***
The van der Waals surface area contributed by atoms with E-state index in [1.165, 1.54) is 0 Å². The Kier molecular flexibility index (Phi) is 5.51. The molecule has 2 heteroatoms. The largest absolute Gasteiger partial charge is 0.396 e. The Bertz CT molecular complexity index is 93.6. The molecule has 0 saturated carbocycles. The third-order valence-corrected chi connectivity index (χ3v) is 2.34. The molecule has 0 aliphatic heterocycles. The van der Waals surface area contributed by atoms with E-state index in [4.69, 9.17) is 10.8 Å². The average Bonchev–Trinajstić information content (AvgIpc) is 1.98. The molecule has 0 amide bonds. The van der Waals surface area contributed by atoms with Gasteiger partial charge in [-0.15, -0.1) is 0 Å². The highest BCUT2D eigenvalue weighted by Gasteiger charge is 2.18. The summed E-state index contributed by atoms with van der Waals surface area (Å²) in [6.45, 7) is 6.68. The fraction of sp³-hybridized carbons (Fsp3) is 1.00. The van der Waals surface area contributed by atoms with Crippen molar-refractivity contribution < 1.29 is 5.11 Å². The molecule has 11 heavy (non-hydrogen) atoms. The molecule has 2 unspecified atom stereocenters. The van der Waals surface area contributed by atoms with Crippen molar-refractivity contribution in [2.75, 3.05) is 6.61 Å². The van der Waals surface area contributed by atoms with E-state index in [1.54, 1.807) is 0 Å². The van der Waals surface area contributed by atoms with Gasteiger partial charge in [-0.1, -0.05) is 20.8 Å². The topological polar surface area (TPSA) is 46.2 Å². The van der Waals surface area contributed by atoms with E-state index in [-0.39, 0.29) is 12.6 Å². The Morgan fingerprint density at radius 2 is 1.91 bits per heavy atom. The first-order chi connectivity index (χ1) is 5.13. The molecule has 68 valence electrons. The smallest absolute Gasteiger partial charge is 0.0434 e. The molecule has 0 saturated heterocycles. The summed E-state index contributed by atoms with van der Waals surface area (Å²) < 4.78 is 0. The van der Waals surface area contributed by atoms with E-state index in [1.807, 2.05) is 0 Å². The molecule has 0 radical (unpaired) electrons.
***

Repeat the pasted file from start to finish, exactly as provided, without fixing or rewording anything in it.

The van der Waals surface area contributed by atoms with E-state index in [1.165, 1.54) is 0 Å². The Kier molecular flexibility index (Phi) is 5.51. The molecule has 2 heteroatoms. The largest absolute Gasteiger partial charge is 0.396 e. The Bertz CT molecular complexity index is 93.6. The molecule has 0 saturated carbocycles. The third-order valence-corrected chi connectivity index (χ3v) is 2.34. The molecule has 0 aliphatic heterocycles. The van der Waals surface area contributed by atoms with E-state index in [4.69, 9.17) is 10.8 Å². The average Bonchev–Trinajstić information content (AvgIpc) is 1.98. The molecule has 0 amide bonds. The van der Waals surface area contributed by atoms with Gasteiger partial charge in [-0.15, -0.1) is 0 Å². The highest BCUT2D eigenvalue weighted by Gasteiger charge is 2.18. The summed E-state index contributed by atoms with van der Waals surface area (Å²) in [6.45, 7) is 6.68. The fraction of sp³-hybridized carbons (Fsp3) is 1.00. The van der Waals surface area contributed by atoms with Crippen molar-refractivity contribution < 1.29 is 5.11 Å². The molecule has 11 heavy (non-hydrogen) atoms. The molecule has 2 unspecified atom stereocenters. The van der Waals surface area contributed by atoms with Crippen molar-refractivity contribution in [2.75, 3.05) is 6.61 Å². The van der Waals surface area contributed by atoms with E-state index in [1.54, 1.807) is 0 Å². The van der Waals surface area contributed by atoms with Gasteiger partial charge in [-0.1, -0.05) is 20.8 Å². The topological polar surface area (TPSA) is 46.2 Å². The van der Waals surface area contributed by atoms with E-state index in [-0.39, 0.29) is 12.6 Å². The Morgan fingerprint density at radius 2 is 1.91 bits per heavy atom. The first-order chi connectivity index (χ1) is 5.13. The molecule has 68 valence electrons. The smallest absolute Gasteiger partial charge is 0.0434 e. The molecule has 0 saturated heterocycles. The summed E-state index contributed by atoms with van der Waals surface area (Å²) < 4.78 is 0. The van der Waals surface area contributed by atoms with E-state index in [1.807, 2.05) is 0 Å². The molecule has 0 radical (unpaired) electrons.